Sunday, May 27, 2018
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Urlacher restores growl; helps make Bears Monsters of Midway again


Brian Urlacher may not have the prized diamond ring yet, but he is immensely popular, ranking as one of the 10 most recognized players in the NFL.


MIAMI - Brian Urlacher deserves credit for dragging the "The Monsters of the Midway" comparison out of mothballs.

The grizzly linebacker is the man in the middle of the Chicago Bears' defense, and the one most responsible for the team's resurgence.

Urlacher has done just about everything imaginable on a football field, except hoist the Lombardi Trophy.

He could cement his superstar status by leading the Bears to a victory over the Indianapolis Colts Sunday in Super Bowl XLI at Dolphin Stadium.

Urlacher has been focused on winning football's top prize all year, but he doesn't necessarily think he needs to earn a ring to be considered a great player.

"Some pretty good players haven't won a Super Bowl," he said. "Gale Sayers and Dick Butkus - there's two pretty good ones right there."

Urlacher may not have the prized diamond ring yet, but he is immensely popular, ranking as one of the 10 most recognized players in the NFL.

His No. 54 jersey is one of the hottest selling items on the market.

At present, Urlacher appears on commercials for AT&T, Nike and McDonald's, but it's not like he needs the money.

He signed a nine-year con-tract for more than $50 million with the Bears in 2003. And he briefly dated hotel heiress Paris Hilton in 2004.

Urlacher is revered by his teammates, coaches and fans, and respected by his opponents.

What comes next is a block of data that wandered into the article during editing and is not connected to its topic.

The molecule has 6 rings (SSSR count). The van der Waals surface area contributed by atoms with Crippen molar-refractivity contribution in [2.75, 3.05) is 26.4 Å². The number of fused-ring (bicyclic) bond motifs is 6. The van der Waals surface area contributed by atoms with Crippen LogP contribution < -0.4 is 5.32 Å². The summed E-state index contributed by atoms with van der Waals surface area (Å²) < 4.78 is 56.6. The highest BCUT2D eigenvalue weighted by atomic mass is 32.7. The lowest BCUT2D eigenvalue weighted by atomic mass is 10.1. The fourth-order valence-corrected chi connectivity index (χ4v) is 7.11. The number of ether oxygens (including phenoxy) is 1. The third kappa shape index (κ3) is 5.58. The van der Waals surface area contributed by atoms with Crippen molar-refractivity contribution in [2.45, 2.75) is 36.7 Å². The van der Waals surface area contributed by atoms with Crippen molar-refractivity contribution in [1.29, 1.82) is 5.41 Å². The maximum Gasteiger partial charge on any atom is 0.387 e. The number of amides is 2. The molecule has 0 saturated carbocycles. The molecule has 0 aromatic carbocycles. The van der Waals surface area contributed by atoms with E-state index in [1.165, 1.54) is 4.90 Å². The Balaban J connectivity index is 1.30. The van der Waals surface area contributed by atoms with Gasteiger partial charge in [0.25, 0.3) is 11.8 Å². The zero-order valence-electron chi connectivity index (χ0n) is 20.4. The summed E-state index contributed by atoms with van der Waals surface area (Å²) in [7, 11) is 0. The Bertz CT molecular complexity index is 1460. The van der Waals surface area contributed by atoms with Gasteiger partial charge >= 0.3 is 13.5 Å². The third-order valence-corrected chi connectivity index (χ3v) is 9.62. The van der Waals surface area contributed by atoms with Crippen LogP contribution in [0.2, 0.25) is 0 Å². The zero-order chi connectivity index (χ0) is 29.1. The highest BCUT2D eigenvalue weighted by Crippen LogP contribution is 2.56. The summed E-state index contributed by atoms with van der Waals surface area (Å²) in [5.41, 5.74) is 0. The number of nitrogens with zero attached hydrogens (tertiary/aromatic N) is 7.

"He's one of the best guys you'll ever meet, one of the best superstars you'll ever get a chance to be around," said Bears coach Lovie Smith, a former Ohio State assistant.

Urlacher, a 6-4, 258-pound terminator, is a member of the Bears' storied middle linebacker legacy.

Three greats who preceded him - Bill George, Dick Butkus and Mike Singletary - are enshrined in the Pro Football Hall of Fame.

Butkus is the first one to admit that Urlacher is ferocious enough to have played in his era, which covered 1965-73.

Keep in mind, playing middle linebacker in Chicago for the Bears is akin to pitching for the New York Yankees, or toiling at center for the Los Angeles Lakers.

It's a tradition like few others.

"I know all about it," said Urlacher, who led the Bears in tackles once again this year and earned his sixth trip to the Pro Bowl.

"The media in Chicago has talked about it all the time since day one when I got there. That's all I've heard about. It's a huge honor to be able to play the same position as Bill George, Dick Butkus and Mike Singletary.

"It's a great honor to play in Chicago as a middle linebacker because of the tradition. At the same time, people compare me to them all the time, and it's not fair for me to be compared to them because they are in the Hall of Fame.

"Maybe when I'm done, I'll be there. Who knows?"

Just seven years ago, Urlacher was a promising first-round draft pick who suffered through a 5-11 rookie season. After experiencing a 13-3 record in 2001, the Bears promptly went 4-12, 7-9 and 5-11.

He has enjoyed the quick turnaround under Smith the last two years, but Urlacher has a hard time forgetting the lean seasons.

He may be a big-time star, but he sure doesn't act like one.

Maybe, when he's done, Urlacher will join the Bears' Big 3 in the Hall of Fame.

That's a few years still to come.

Meantime, Urlacher is making final preparations for the biggest game of his life.

The Super Bowl is where legends are made.

"I can't wait," he said.

In an era where the attitude of many NFL players comes into question, there is no doubt where Urlacher stands.

In the middle.

Right where the game will be decided.

Contact Blade columnist Ron Musselman at: or 419-724-6474.

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